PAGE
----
Minister Yudhoyono’s Unfinished Assignment
Yudhoyono was reportedly chosen because he was suspected to be close to Siti Hardijanti, better known as Tutut. The two were members of the ad hoc committee in the 1997 General Session of the People’s Consultative Assembly (MPR). Tutut represented Golkar and Yudhoyono represented the Indonesian Military (TNI). However, Yudhoyono said that they were not close. “Frankly, I don’t know the reason for the appointment. I don’t have [a history] of being close with Pak Harto or his family,” he told Tempo in June 2000.
According to Abdurrahman Wahid, Yudhoyono is a skilled negotiator. He cited the case of environmental damage by the Newmont mining company in North Sulawesi. Yudhoyono was able to urge this American company to pay US$4 million in compensation to the local government. “Who else could do that?” said the former President.
Marzuki Darusman, who was Attorney General at that time, said that the decision to try to reach an amicable settlement—including selecting Yudhoyono as the negotiator—was not discussed in a cabinet session. “That was a sly move on Gus Dur’s part,” said Marzuki to Tempo on Friday last week. “It’s a mystery to me why he chose Yudhoyono.”
Yudhoyono says that he received that assignment after a cabinet session on May 24, 2000. Abdurrahman Wahid explained his view about how to settle the case against Suharto. At that time, the former New Order ruler was charged with suspicion of corruption, and the case was being investigated by the Attorney General’s Office. Abdurrahman said that settling the case required multiple approaches: legal, political and humanitarian. “I was assigned to convey Gus Dur’s view that the [Suharto] family could donate some of their wealth to the state,” said Yudhoyono.
The first meeting took place in early April 2000 at Cendana in Jakarta, home of Suharto. Yudhoyono conveyed the proposal offered by Abdurrahman Wahid. “It is already common knowledge that the Cendana (Suharto) family has wealth, some of which should rightly be donated to the public,” said Yudhoyono. There was no response to the offer. The Suharto family, represented by Tutut, even asked, “What wealth are you talking about?” The second meeting, about two weeks later, proved to be unproductive as well.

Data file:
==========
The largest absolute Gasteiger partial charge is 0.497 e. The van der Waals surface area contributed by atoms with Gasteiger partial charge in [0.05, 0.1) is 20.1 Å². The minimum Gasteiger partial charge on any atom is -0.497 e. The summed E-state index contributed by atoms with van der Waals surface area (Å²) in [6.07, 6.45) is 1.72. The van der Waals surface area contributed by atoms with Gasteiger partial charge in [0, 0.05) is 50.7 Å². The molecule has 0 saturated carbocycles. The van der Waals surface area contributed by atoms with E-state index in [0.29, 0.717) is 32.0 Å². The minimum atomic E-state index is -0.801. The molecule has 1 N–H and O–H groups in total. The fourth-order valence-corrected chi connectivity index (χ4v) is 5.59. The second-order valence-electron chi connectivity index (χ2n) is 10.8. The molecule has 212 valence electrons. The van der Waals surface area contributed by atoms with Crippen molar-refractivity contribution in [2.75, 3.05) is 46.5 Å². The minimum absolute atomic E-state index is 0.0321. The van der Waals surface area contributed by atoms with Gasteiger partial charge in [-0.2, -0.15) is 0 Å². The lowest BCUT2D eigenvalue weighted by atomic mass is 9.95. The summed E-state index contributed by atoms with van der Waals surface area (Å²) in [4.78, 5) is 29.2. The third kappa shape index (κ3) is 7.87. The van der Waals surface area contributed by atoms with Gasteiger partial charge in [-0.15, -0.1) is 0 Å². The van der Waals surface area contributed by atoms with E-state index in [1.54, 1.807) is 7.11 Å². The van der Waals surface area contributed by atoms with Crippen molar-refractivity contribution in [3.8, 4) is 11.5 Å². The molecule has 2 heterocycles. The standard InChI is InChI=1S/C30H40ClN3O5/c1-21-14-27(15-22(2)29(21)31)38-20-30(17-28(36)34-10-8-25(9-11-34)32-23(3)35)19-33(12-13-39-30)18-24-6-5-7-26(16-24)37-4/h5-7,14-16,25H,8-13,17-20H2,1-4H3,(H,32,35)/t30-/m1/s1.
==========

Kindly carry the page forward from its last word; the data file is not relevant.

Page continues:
After reaching a dead end, the government spun its own story. While in Tehran, Iran, Abdurrahman said that there were signs of an impending agreement between the government and the Suharto family. “Wealth which he wrongfully took from the state will be returned to the state,” said Abdurrahman, in a dialog with Indonesians in Tehran, on June 15, 2000.
Tutut denied there were any such indications, as mentioned by Abdurrahman Wahid. She said that she had already met Yudhoyono, but that there was never any commitment to turn over Suharto’s wealth to the state. “It was conveyed all along that Bapak does not even have a single cent outside the country. He said that if anyone can find such wealth, go ahead and take it and use it for the public’s welfare,” said Tutut. M. Assegaf, Suharto’s lawyer at the time, said he never received a report regarding this negotiation process.
The negotiations never got anywhere. Five months after receiving his mandate, Yudhoyono confirmed that the negotiation process would not be resumed. “This matter has become a public source of controversy,” he said. The government worried that the negotiations would affect the legal process.
Tempo Magazine, No. 21/VIII/January 22 – 28, 2008